Provider Counseling about health behaviors among cancer survivors in the United States
ABSTRACT To examine provider discussion or counseling of US cancer survivors about diet, exercise, and tobacco use.
We used 2000 National Health Interview Survey data to examine whether US cancer survivors reported that, within 1 year, a provider (1) discussed diet, (2) recommended they begin or continue exercise, or (3) asked about smoking. We included survivors more than 1 year beyond diagnosis (n = 1,600) and adults without cancer (AWCs; n = 24,636) who saw/talked to a provider within 1 year. We used generalized linear contrasts in bivariable analyses and logistic regression to calculate predicted marginals adjusted for age, sex, comorbidity, usual source of care, and number of provider visits in the prior year.
Few survivors reported discussions or recommendations for all three health behaviors (10% of survivors v 9% of AWCs; P = .57). Although report was more likely than among AWCs, few survivors reported diet discussions (30% of survivors v 23% of AWCs; P < .0001) or exercise recommendations (26% of survivors v 23% of AWCs; P < .005), and a minority were asked about smoking (42% of survivors v 41% of AWCs; P = .41). After adjustment, survivors were less likely to report exercise recommendations than were AWCs (22% v 24%, respectively; P = .02). Colorectal cancer survivors were less likely than were AWCs of similar age range to report exercise recommendations (16% v 27%, respectively; P < .003) or smoking discussions (31% v 41%, respectively; P < .05). Cervical cancer survivors were more likely than AWCs of similar age range to discuss smoking (58% v 43%, respectively; P < .001).
Findings from this nationally representative sample suggest that many providers may miss opportunities to counsel survivors about healthy behaviors, perhaps particularly colorectal cancer survivors.
- SourceAvailable from: Sarah Arvey
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- "In this study, knowledge about how to reduce cancer risk was significantly associated with five out of six positive health behaviors. Recent surveys have found that 65% of survivors endorse unmet information needs related to health promotion (Kent et al., 2012) and rarely report receiving recommendations about health behaviors from their clinical providers (Sabatino et al., 2007), suggesting room for improvement in survivor education about how to reduce cancer risk. Increased delivery of comprehensive survivorship care plans, which are recommended to include guidelines for healthy lifestyle and for cancer screenings (Hewitt et al., 2005; Rechis, Beckjord, Arvey, Reynolds, & Goldrick, 2012), are intended to address some of these gaps in survivor knowledge and increase patient selfefficacy to make the positive health changes most essential to their long term well-being. "
ABSTRACT: Abstract Positive health-promoting behaviors, including both lifestyle factors (e.g., physical activity) and appropriate health service utilization (e.g., screening for secondary cancers), can minimize the health risks and challenges facing cancer survivors. The goal of this paper is to examine factors associated with positive health behaviors in 2615 post-treatment cancer survivors who completed the 2010 LIVESTRONG survey. Multivariate logistic regression was used model odds of reporting each of six positive health behaviors "as a result of your experience with cancer": three 'healthy lifestyle' behaviors and three 'health care utilization' behaviors. In fully-adjusted models, factors associated with greater likelihood of engaging in positive lifestyle behaviors (e.g., physical activity, changing diet) included sociodemographic factors, greater knowledge about how to reduce cancer risk; and reporting more psychological benefits due to cancer (ps < .01). Factors associated with greater likelihood of attending medical appointments and obtaining recommended cancer screenings included older age, better patient-provider communication, greater knowledge about how to reduce cancer risk, and more psychological benefits of cancer (ps <.01). Results suggest that knowledge about how to prevent cancer and benefit-finding after cancer are related to positive health behaviors broadly, whereas better patient-provider communication is associated with positive cancer screening and health care utilization but not healthy lifestyle behaviors. Clinical interventions targeting these modifiable factors could maximize positive health behavior changes among cancer survivors, affecting risk for cancer recurrence as well as overall health and well-being.Journal of Psychosocial Oncology 08/2014; 32(6). DOI:10.1080/07347332.2014.955243 · 1.04 Impact Factor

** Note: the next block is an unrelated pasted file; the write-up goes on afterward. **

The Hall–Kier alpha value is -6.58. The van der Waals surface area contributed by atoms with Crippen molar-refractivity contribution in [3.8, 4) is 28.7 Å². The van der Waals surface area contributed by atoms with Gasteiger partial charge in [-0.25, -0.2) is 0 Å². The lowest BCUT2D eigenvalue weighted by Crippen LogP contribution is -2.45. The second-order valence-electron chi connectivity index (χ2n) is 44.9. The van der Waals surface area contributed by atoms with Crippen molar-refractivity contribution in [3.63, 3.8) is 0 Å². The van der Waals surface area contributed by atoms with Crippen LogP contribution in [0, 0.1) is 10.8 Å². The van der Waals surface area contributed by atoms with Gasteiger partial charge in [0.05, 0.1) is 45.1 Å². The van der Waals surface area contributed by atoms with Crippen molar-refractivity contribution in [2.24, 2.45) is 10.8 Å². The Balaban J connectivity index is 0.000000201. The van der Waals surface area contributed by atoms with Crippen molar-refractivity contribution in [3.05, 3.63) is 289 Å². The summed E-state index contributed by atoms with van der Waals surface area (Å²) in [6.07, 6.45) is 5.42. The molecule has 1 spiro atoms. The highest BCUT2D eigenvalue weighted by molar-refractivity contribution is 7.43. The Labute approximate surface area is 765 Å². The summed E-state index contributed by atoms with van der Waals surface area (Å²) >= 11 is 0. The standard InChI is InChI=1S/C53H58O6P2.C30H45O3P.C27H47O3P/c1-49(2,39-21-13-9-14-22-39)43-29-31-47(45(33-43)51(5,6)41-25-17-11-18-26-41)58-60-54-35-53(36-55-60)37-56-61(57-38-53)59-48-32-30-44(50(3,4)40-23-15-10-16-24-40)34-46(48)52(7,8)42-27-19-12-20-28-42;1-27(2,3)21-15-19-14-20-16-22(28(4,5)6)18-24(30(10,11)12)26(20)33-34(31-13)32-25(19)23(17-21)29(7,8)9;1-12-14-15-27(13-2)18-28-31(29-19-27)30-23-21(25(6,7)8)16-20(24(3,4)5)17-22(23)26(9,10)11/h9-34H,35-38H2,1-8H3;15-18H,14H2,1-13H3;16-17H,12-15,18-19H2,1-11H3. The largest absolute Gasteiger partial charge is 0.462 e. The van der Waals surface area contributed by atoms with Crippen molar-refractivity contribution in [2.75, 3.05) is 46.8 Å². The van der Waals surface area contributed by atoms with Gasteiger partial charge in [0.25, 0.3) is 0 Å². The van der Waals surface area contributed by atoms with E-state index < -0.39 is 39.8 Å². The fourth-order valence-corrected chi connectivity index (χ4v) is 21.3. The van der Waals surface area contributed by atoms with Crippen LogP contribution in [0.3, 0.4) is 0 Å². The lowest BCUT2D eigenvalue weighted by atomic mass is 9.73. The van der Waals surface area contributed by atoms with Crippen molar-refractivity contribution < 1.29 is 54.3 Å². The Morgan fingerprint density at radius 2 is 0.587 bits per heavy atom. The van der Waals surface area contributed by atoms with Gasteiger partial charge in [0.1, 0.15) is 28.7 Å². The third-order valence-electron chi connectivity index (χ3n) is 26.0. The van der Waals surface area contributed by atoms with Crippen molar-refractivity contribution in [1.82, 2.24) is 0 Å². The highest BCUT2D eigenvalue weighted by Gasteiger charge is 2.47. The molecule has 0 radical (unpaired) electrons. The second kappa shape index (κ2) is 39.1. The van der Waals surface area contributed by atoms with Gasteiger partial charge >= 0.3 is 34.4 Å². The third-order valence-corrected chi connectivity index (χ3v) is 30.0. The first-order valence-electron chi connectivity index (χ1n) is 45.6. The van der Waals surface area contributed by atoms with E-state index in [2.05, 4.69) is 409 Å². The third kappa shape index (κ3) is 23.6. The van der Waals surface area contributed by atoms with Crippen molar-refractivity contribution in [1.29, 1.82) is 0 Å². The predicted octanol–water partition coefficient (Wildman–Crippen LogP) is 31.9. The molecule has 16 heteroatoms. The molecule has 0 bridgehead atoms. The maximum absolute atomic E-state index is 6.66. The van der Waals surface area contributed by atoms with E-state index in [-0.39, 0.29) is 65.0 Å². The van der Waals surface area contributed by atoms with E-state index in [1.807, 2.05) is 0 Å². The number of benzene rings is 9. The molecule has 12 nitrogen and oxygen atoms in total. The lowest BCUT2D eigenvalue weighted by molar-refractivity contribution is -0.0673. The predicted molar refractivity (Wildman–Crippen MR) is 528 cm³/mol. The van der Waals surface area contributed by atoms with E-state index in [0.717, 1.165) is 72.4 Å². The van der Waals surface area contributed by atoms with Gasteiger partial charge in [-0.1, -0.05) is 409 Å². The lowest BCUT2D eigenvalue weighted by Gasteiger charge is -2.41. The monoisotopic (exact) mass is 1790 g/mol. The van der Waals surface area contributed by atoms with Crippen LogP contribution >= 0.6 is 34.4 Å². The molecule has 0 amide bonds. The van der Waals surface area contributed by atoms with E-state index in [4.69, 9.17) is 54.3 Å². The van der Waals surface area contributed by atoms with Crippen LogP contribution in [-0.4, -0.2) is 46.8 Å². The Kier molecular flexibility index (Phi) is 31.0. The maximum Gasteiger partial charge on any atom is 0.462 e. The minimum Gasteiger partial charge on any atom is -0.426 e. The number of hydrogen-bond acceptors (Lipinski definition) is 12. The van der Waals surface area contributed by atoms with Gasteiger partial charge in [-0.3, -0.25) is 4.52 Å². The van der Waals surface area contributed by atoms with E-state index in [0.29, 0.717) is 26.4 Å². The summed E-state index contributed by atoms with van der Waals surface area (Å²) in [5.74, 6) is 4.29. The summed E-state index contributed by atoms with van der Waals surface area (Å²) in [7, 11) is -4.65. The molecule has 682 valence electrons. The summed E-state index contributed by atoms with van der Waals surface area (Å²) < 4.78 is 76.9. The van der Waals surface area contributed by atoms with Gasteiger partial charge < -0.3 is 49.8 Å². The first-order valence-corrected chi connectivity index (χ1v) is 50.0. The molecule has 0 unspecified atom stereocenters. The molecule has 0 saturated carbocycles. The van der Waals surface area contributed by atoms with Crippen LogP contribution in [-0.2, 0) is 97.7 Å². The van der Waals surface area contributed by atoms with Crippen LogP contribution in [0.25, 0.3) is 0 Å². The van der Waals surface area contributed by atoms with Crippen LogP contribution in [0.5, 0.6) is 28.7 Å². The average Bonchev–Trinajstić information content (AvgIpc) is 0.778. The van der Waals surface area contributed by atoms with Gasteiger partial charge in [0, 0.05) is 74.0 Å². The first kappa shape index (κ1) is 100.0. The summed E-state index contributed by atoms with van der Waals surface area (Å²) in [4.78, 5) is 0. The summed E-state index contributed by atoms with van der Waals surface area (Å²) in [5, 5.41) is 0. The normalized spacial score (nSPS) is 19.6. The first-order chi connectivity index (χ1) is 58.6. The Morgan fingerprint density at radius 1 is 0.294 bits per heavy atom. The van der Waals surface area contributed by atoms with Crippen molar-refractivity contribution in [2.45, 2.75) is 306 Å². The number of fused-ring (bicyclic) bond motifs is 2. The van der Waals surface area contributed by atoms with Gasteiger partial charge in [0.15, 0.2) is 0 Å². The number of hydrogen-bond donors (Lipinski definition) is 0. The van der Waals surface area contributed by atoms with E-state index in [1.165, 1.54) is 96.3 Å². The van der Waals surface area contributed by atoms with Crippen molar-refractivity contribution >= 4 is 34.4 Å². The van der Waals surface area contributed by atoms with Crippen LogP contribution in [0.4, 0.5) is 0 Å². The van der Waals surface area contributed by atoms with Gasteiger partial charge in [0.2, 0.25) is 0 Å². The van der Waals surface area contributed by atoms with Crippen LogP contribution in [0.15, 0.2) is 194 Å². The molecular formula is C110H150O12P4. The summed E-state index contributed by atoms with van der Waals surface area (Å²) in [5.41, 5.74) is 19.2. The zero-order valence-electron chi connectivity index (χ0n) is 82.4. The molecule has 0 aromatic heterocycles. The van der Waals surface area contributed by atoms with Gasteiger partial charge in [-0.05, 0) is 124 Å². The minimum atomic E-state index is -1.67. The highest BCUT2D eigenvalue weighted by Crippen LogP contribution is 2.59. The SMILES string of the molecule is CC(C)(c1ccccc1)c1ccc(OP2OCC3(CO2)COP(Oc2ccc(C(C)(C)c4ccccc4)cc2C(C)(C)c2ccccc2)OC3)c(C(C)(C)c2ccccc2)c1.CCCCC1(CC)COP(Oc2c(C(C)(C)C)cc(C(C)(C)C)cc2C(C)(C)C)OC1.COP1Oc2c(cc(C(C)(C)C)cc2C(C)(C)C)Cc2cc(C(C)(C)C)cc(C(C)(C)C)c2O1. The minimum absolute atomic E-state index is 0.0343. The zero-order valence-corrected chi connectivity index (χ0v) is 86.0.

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ABSTRACT: Physical activity may play an important role in the rehabilitation of cancer survivors during and after treatment. Current research suggests that numerous beneficial outcomes are experienced in cancer survivors undergoing exercise interventions during or after cancer treatment. Exercise not only plays a role in managing side effects but also improves functional capacity and quality of life. The purpose of this article is to provide an overview of the oncology literature supporting the use of exercise as an effective intervention for improving cancer-related fatigue, other side effects, functional capacity, and quality of life among cancer survivors.Current Sports Medicine Reports 01/2009; 8(6):325-30. DOI:10.1249/JSR.0b013e3181c22324 · 1.60 Impact Factor